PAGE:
I sat back in a little waiting room for about 3 minutes, see the ultrasound tech talking to the doctor and nurse, then immediately I see a doctor. When they find out it's ectopic, they move pretty quick, thankfully. He doesn't know how much I know since it's my first meeting with him, but starts explaining the dangers and prognosis. (Scary stuff!)
Then come the Junkin tears. The tears weren't really from the loss, because I already had a good sense of peace from that. They were from the sheer relief that I wasn't going crazy and I knew my body. I'm not imagining this pain. (I also had a not so Christian like flash back of wanting to slap the insensitive ER doctor from last week who told me to relax and have a glass of wine, especially when my OB was telling me I've probably been in serious pain.) We've been dealing with this since November 28, with a LMP October 28. Should be 9 weeks pregnant. (But the HCG was wayyyy off from that, and I've studied enough about all this to have a good peace about what's going on.) With early pregnancy losses and blood and repeat ultrasound monitoring the days and weeks get excruciatingly long, because there are no answers until the voila moment when they have certainty. I'm exhausted mentally from having to be my own advocate and researching all this, and forcing people to listen to what my body was telling me. (That whole I'm really not crazy moment. And yes, I said them outloud several times that day.) Of course I trust doctors, but they are so overworked and busy I believe it's my own responsibility to be prepared with questions and know what to ask. You can't do that by just showing up unprepared anymore. Especially when you are switching practices.
While I'm still in with the doctor, a nurse comes in to tell me the next process. I go to big DCH registration and check in as an outpatient. Then they take me to the Peds ward where they will do bloodwork and give me a chemo methotrexate infusion to start dissolving the ectopic pregnancy and the false pregnancy in my uterus. I did not realize it was a several hour process, and my phone was almost dead, so I didn't call anyone to come to the hospital with me. AO was so much better in her routine with John, and truthfully, sometimes time by yourself is what you really need.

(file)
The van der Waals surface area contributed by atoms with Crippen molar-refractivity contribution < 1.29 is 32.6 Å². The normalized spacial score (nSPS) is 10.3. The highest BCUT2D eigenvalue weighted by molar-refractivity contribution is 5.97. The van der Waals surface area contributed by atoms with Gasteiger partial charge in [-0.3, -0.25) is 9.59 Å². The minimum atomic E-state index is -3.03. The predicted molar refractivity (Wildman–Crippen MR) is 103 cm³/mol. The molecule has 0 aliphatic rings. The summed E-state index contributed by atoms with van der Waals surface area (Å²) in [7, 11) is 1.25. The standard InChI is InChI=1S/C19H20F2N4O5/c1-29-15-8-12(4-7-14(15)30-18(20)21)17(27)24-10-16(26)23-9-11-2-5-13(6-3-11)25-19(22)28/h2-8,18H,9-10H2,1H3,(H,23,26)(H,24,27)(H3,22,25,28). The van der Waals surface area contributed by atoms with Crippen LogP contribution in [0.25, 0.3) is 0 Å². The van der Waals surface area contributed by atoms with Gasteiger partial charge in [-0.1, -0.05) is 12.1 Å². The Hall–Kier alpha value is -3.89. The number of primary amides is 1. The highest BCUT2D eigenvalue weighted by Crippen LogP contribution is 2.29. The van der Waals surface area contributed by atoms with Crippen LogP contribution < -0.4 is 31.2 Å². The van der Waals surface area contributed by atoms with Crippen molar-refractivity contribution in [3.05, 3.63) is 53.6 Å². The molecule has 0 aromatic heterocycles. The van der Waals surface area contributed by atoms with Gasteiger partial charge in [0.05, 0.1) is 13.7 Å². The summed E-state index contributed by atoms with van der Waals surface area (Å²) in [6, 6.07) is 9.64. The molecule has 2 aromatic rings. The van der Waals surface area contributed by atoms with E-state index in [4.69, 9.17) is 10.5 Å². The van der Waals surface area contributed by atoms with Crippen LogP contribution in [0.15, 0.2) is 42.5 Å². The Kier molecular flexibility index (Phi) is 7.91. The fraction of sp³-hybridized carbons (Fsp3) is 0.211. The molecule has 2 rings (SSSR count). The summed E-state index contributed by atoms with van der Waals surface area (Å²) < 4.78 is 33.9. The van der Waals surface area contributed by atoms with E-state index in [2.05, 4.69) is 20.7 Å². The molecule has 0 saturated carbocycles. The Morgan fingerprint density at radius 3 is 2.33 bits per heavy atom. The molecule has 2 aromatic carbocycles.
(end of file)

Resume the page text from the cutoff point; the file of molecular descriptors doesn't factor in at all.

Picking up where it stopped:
The Peds nurses were also wonderful. It took several hours before the cancer center nurses came in decked in hazmat gear for my double shots. Quite an experience. And one I hope we don't have to repeat any time soon.
First, I am extremely thankful that we have not had a rupture, and I'm still hopeful that it will not rupture.
Second, I'm thankful that God uses every minute as a teaching tool. A lot of that comes from having a teacher as a Mama. Everything is always educational. They gave me a chemo drug, and I am so very thankful this is my only time to ever see anything like that in action. It made me think repeatedly about our family and friends who fight big and very real cancer battles. I was on the Peds floor, a place that we've never had to take Arleigh. Hearing those kids cry, I'm very thankful for a happy baby. I had a tech who couldn't find my veins. Several sticks later, we were having a heart to heart about miscarriages and her late term loss of her son. I get to go home to my precious daughter. Life and situations are most definitely what you make of it.
Part of me puts all this out as a record for myself.
The other part just wants to shout from the roof tops that all types of miscarriages and losses are common.
Our Pregnancies:BFP #1 - EDD March 4, 2011. MC. DNC August 2010.
BFP #2 - EDD March 4, 2012. Arleigh Olivia was born February 15, 2012.
BFP #3 - EDD January 17, 2014. MC at 7 Weeks.
BFP #4 - EDD December 27, 2014. MC at 6 Weeks
BFP #5 EDD August 4, 2015. Ectopic pregnancy discovered/registered on ultrasound at 9 weeks from LMP.
We need to quit hiding ourselves in corners when we face losses. We lost part of ourself. It's ok to put it out there. It's ok to tell people you don't want to talk babies. You need new friends if they don't understand. It's ok not to want to hold newborns. It's ok to cry the first time you do hold a newborn. It's ok to avoid the baby aisle and departments like the plague. It's ok to refuse to read the big sister/little sister book from the mail. It's ok to be at peace about it. It's ok to feel like crap. It's ok to pray and be happy for all the babies in heaven - or talk about your babies in heaven. Or want to avoid the topic. It's ok if you need to stay in your pjs for a week. It's ok if you are like me and need to go back to work and your routine immediately. It's ok to talk. It's ok not to talk.
What's not ok is thinking it's ok to face it alone. It's not ok to think that no one cares. We live in an age where we stub our big toe and the world knows about it. Everyone always over shares! Why not losses?
My question----Why do we hide from the things that matter?